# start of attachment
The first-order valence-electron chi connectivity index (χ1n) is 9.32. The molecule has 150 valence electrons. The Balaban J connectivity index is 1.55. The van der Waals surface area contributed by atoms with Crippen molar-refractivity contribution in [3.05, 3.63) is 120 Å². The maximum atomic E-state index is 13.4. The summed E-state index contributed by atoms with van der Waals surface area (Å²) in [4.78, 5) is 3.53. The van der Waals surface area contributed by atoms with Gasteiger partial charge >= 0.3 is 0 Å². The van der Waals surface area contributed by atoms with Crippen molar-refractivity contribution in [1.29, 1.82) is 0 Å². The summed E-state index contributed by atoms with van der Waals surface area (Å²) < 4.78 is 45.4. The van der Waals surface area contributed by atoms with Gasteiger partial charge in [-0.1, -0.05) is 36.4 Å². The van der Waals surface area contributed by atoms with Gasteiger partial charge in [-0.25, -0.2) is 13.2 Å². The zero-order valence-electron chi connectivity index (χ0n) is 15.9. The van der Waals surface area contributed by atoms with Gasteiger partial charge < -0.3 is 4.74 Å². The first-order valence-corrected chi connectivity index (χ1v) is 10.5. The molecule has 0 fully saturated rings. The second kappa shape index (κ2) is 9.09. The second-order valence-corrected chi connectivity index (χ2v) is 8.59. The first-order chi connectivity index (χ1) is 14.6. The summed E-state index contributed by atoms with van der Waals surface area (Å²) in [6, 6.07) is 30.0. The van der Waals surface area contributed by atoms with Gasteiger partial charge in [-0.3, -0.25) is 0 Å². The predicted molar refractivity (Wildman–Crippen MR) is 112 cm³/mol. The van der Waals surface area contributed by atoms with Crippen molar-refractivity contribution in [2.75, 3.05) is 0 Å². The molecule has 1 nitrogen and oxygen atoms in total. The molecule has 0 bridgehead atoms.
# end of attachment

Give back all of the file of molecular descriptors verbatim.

The first-order valence-electron chi connectivity index (χ1n) is 9.32. The molecule has 150 valence electrons. The Balaban J connectivity index is 1.55. The van der Waals surface area contributed by atoms with Crippen molar-refractivity contribution in [3.05, 3.63) is 120 Å². The maximum atomic E-state index is 13.4. The summed E-state index contributed by atoms with van der Waals surface area (Å²) in [4.78, 5) is 3.53. The van der Waals surface area contributed by atoms with Gasteiger partial charge >= 0.3 is 0 Å². The van der Waals surface area contributed by atoms with Crippen molar-refractivity contribution in [1.29, 1.82) is 0 Å². The summed E-state index contributed by atoms with van der Waals surface area (Å²) < 4.78 is 45.4. The van der Waals surface area contributed by atoms with Gasteiger partial charge in [-0.1, -0.05) is 36.4 Å². The van der Waals surface area contributed by atoms with Gasteiger partial charge in [-0.25, -0.2) is 13.2 Å². The zero-order valence-electron chi connectivity index (χ0n) is 15.9. The van der Waals surface area contributed by atoms with Gasteiger partial charge < -0.3 is 4.74 Å². The first-order valence-corrected chi connectivity index (χ1v) is 10.5. The molecule has 0 fully saturated rings. The second kappa shape index (κ2) is 9.09. The second-order valence-corrected chi connectivity index (χ2v) is 8.59. The first-order chi connectivity index (χ1) is 14.6. The summed E-state index contributed by atoms with van der Waals surface area (Å²) in [6, 6.07) is 30.0. The van der Waals surface area contributed by atoms with Gasteiger partial charge in [-0.3, -0.25) is 0 Å². The predicted molar refractivity (Wildman–Crippen MR) is 112 cm³/mol. The van der Waals surface area contributed by atoms with Crippen molar-refractivity contribution in [2.75, 3.05) is 0 Å². The molecule has 1 nitrogen and oxygen atoms in total. The molecule has 0 bridgehead atoms.